San José, Costa Rica, since 1956

Confiscated Drug Boats Employed for Tourism

MANAGUA – Confiscated speedboats that were once used by Colombian drug traffickers may soon be used to zip tourists around LakeCocibolca, also known as Lake Nicaragua.

Independent boat contractor Alberto Mitchell has bought three seized 38-foot go-fast boats from the Nicaraguan Navy and says he plans to convert them to diesel engines and put them on the lake for tourism use.

The boats, which can fit about 20 people at a time, could be used to transport people between Granada, the Island of Ometepe, and the port town of San Carlos, where Lake Nicaragua feeds into the San Juan River.Mitchell said the boats could cut the trip from Granada to San Carlos by half, to as little as four hours, depending on the waters.

It’s the latest effort to tap into Lake Nicaragua’s tourism potential.

“We need more boats. Right now it’s just limited to the ferries,” said U.S. developer Kenneth Cole, who along with Nicaraguan partner William Teffel is building 36 luxury condos on the shores of Lake Nicaragua, north of Granada, at the gated community Brisas del Lago, which features an underground tunnel for residents to access the beach.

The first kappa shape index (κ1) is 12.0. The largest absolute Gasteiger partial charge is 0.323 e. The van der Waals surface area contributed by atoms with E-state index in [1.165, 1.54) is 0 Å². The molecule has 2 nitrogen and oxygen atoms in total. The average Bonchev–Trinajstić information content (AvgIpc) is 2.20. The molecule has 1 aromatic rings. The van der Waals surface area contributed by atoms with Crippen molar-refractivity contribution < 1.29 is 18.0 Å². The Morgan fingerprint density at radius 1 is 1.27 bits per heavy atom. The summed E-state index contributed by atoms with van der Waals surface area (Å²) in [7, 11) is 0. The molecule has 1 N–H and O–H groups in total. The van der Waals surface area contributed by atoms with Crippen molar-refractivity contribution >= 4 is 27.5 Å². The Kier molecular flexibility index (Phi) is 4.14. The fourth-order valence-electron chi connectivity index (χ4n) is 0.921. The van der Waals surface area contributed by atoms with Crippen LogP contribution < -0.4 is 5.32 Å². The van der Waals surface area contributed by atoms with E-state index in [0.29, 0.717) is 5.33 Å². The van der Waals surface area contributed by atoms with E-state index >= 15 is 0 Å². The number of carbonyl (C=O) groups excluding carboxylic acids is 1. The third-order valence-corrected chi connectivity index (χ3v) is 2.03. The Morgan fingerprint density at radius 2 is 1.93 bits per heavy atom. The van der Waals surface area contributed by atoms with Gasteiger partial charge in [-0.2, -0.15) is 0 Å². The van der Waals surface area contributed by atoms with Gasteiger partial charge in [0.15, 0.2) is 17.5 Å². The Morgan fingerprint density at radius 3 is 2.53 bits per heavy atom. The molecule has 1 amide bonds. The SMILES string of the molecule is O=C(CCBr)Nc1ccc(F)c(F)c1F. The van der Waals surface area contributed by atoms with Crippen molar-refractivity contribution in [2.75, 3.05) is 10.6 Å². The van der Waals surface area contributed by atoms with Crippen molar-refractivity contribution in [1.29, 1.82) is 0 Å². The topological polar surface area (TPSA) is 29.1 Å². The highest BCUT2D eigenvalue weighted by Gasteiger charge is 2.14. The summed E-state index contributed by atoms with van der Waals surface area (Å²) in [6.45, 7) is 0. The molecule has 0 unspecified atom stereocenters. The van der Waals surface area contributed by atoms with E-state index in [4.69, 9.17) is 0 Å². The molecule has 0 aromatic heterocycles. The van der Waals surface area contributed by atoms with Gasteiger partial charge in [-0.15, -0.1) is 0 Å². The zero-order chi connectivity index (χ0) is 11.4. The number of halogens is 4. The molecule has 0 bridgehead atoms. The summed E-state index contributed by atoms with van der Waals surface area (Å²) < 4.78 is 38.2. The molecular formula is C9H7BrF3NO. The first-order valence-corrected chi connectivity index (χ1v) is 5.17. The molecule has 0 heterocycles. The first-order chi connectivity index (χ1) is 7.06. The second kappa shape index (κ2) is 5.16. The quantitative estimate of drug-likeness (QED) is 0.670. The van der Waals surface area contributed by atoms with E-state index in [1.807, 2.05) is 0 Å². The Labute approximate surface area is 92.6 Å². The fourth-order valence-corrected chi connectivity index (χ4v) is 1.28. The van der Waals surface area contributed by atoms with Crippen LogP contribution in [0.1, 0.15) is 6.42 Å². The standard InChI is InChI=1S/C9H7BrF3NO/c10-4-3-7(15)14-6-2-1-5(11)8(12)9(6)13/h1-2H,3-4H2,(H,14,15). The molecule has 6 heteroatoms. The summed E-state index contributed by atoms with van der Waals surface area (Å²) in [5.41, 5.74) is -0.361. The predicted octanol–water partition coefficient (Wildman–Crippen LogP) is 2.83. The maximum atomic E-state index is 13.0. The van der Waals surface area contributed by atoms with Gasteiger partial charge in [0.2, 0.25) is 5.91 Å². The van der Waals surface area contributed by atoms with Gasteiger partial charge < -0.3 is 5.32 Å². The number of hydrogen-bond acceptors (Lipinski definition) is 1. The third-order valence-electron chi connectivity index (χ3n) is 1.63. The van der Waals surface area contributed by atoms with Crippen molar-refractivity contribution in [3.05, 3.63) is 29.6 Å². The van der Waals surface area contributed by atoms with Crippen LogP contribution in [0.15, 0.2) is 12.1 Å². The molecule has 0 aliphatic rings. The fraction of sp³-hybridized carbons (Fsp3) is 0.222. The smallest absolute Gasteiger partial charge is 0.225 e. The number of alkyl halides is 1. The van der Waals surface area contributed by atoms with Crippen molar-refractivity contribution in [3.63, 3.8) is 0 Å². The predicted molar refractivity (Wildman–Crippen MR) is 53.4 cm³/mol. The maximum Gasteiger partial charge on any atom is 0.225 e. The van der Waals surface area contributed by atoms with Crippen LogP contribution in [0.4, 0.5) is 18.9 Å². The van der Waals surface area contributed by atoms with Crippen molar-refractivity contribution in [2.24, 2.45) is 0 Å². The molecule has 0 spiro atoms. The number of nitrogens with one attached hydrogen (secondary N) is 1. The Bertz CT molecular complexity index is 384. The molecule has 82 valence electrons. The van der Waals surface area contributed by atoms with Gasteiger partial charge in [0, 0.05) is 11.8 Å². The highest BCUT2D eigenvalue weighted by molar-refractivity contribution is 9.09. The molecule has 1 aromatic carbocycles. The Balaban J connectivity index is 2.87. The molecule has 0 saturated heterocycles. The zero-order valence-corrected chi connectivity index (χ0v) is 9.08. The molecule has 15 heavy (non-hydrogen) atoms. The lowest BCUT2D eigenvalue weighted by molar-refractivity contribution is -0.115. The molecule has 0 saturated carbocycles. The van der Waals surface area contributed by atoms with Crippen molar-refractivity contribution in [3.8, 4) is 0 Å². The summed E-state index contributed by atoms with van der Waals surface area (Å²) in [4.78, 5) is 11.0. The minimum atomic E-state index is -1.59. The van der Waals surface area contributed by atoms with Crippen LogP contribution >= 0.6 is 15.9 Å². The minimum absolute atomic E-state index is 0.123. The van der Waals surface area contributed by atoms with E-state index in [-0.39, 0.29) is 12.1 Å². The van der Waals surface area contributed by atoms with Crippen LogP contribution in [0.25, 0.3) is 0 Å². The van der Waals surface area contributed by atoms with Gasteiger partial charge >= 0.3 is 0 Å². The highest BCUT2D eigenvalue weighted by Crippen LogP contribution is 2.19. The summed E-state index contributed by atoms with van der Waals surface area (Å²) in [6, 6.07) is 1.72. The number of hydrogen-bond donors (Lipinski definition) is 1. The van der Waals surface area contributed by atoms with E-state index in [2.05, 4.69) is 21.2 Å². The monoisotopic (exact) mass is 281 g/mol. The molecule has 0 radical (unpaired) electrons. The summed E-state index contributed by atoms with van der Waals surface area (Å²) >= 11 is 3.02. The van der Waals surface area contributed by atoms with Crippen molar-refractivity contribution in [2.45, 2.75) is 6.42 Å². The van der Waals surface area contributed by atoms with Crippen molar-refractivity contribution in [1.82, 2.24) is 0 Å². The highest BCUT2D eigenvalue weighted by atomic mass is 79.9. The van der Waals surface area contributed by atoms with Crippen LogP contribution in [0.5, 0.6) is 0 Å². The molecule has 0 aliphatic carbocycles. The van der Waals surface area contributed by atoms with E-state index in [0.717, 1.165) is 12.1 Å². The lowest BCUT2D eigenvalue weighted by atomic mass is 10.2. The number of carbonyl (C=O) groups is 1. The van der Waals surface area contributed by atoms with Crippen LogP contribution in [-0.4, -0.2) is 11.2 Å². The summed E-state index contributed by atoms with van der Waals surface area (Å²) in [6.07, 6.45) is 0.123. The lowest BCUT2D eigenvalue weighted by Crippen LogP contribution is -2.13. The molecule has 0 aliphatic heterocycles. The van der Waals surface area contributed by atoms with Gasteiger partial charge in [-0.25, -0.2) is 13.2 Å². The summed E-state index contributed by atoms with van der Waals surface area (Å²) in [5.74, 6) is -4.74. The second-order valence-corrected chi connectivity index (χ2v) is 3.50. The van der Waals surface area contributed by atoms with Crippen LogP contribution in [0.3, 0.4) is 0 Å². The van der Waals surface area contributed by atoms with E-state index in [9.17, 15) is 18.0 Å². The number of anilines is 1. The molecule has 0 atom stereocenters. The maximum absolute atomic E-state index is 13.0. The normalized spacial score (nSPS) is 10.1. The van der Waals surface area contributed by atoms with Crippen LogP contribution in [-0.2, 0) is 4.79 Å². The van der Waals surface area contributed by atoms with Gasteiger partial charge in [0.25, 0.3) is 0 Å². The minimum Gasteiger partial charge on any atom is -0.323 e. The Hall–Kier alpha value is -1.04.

Cole said increasing boat traffic on the lake, with more flexible schedules, would help unleash the lake’s tourism potential.

Ometepe Island native Milton Arcia, meanwhile, is renovating an 800-passenger, $2.5 million cruise ship –“The Colcibolca” – that will offer weekly tours of Lake Nicaragua.

He hopes to have the ship, which he’s restoring at his El Diamante boatyard, south of Granada, on the water by June. Arcia is also rebuilding a fleet of forgotten Soviet hydrofoils; a newly constructed island-transport ferry; several yachts; and the rusted, partially submerged remains of a 120-year-old historical ship named “La Victoria,” which Arcia wants to turn into a floating restaurant.


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